State Health Insurance Exchanges Hope To Woo Urban Minorities : Shots - Health News With Obamacare signups resuming this week, California and Connecticut have deployed new strategies to reach people who resisted signing up last year. Step one: Avoid previous cultural gaffes.
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State Health Insurance Exchanges Hope To Woo Urban Minorities

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State Health Insurance Exchanges Hope To Woo Urban Minorities

State Health Insurance Exchanges Hope To Woo Urban Minorities

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DAVID GREENE, HOST:

Open enrollment for the Affordable Care Act resumes tomorrow and runs through February 15. Both Connecticut and California are viewed as running very successful exchanges.

RENEE MONTAGNE, HOST:

Both state governments fully supported the law. But even with statewide ad campaigns and outreach efforts, people still went without health insurance. And many of those were from minority groups.

GREENE: We'll hear about California in a minute to see how that state's changing its outreach efforts to Latinos. But we'll begin in Connecticut where Jeff Cohen of member station WNPR reports on the changes made there.

JEFF COHEN, BYLINE: The state said the first year of Obamacare cut the number of Connecticut's uninsured by half. But it estimates that another 70,000 or so people are still uninsured.

JASON MADRAK: The big takeaway for us last year was that the uninsured were really pocketed in a couple of key, large cities.

COHEN: That's Jason Madrak, the chief marketing officer at Access Health CT, the state's health care exchange. So, he says, they're changing their ad strategy.

MADRAK: We've dialed up some of those more locally focused efforts while we've dialed down some of the broader efforts.

COHEN: His work this year has focused on 10 towns, many of them clustered around Hartford, New Haven and Bridgeport. The people he's trying to reach tend to be younger, male and are Hispanic or African-American. But it turns out they're also harder to reach.

MADRAK: These are individuals in these remaining cities that actually aren't really consumers of what I would call traditional media.

COHEN: They don't read the big dailies. They don't watch mainstream TV. So Madrak is spending his media money on ads in community newspapers and on local television and radio. Reaching potential customers then is the first half of the job. The second half is figuring out what to tell them. One emphasis is on money. Here's a TV ad with a barber and his customer.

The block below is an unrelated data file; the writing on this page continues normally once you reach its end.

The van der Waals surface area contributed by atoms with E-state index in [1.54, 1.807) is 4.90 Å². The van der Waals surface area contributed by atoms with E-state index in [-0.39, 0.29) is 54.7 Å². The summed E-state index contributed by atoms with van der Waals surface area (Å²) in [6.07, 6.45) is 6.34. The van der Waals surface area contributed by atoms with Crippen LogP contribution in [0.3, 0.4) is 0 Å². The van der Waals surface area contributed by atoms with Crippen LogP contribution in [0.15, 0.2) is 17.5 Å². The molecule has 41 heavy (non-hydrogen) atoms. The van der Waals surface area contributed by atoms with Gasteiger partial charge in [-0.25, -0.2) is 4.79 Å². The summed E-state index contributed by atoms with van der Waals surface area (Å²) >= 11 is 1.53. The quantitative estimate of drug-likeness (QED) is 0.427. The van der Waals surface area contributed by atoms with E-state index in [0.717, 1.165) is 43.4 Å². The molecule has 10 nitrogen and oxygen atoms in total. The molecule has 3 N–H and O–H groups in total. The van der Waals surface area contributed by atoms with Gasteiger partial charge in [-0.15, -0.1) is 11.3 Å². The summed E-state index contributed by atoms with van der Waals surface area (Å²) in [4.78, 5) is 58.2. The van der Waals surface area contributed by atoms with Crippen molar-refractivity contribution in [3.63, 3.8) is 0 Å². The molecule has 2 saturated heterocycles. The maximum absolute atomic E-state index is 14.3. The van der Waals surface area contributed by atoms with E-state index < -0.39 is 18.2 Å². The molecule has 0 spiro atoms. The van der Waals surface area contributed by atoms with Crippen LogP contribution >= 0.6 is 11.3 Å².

(SOUNDBITE OF ACCESS HEALTH CT AD)

UNIDENTIFIED ACTOR #1: (As character) Do you have health insurance?

UNIDENTIFIED ACTOR #2: (As character) No, I can't afford it.

UNIDENTIFIED ACTOR #1: (As character) Now you can with Access Health CT, since you may qualify for help to pay for your coverage.

COHEN: Madrak says the ad will soon talk about real dollar amounts.

MADRAK: If I say, affordable, nobody really knows what that means. If I say, I can get you a plan for 20 bucks a month with tax credits, that means something to somebody at that point.

COHEN: Still, a woman in a focus group showed him that even his best message might not work.

MADRAK: She said listen, I save everything that you guys send me. I've got actually a box of the post cards and letters you sent me because it has the phone number on it, and I want to save it. And we said well, did you call? And she said no, I never called. And we said, but you saved it all. She said, I know, I knew it was important, but I just never got around to actually doing it. So it becomes a big challenge.

COHEN: That challenge begins again tomorrow. For NPR News, I'm Jeff Cohen in Hartford.

APRIL DEMBOSKY, BYLINE: And I'm April Dembosky in San Francisco. Last year, California's insurance exchange, Covered California, made a series of missteps in its attempt to enroll the state's Latino population into health plans. It was kind of like watching a bad run on a TV game show. First, the agency had only a handful of counselors at their call centers that could speak Spanish.

(SOUNDBITE OF BUZZER)

DEMBOSKY: Their Spanish advertising campaign was riddled with cultural oversights.

(SOUNDBITE OF BUZZER)

DEMBOSKY: Finally, Latinos who were worried that signing up would get their undocumented relatives in trouble were shown a promise from President Obama to the contrary, printed on letterhead from Immigration Enforcement.

(SOUNDBITE OF BUZZER)

DEMBOSKY: Covered California says it has learned from those mistakes. Executive Director Peter Lee says this year, the agency is all in on a new approach.

PETER LEE: We're actually spending more money in outreach, education and marketing this year for a three-month period than we spent for six months last year.

DEMBOSKY: The agency hired 200 new call center counselors who speak languages other than English. It is enlisting more trusted community organizations to allay fears about deportation, and it's rolling out a new ad campaign tailored specifically to Latinos.

(SOUNDBITE OF TV AD)

UNIDENTIFIED ANNOUNCER: (Speaking Spanish).

DEMBOSKY: This new ad shows pages of immigration documents flying into a safety vault.

(SOUNDBITE OF TV AD)

UNIDENTIFIED ANNOUNCER: (Speaking Spanish).

DEMBOSKY: Lee says the main challenge is convincing Latinos to buy something they don't think they need.

LEE: They've adjusted to a culture of coping.

DEMBOSKY: He says the state's goal is to shift from a culture of coping to a culture of coverage. For NPR News, I'm April Dembosky in San Francisco.

GREENE: The stories you just heard are part of a reporting partnership with NPR local member stations and Kaiser Health News.

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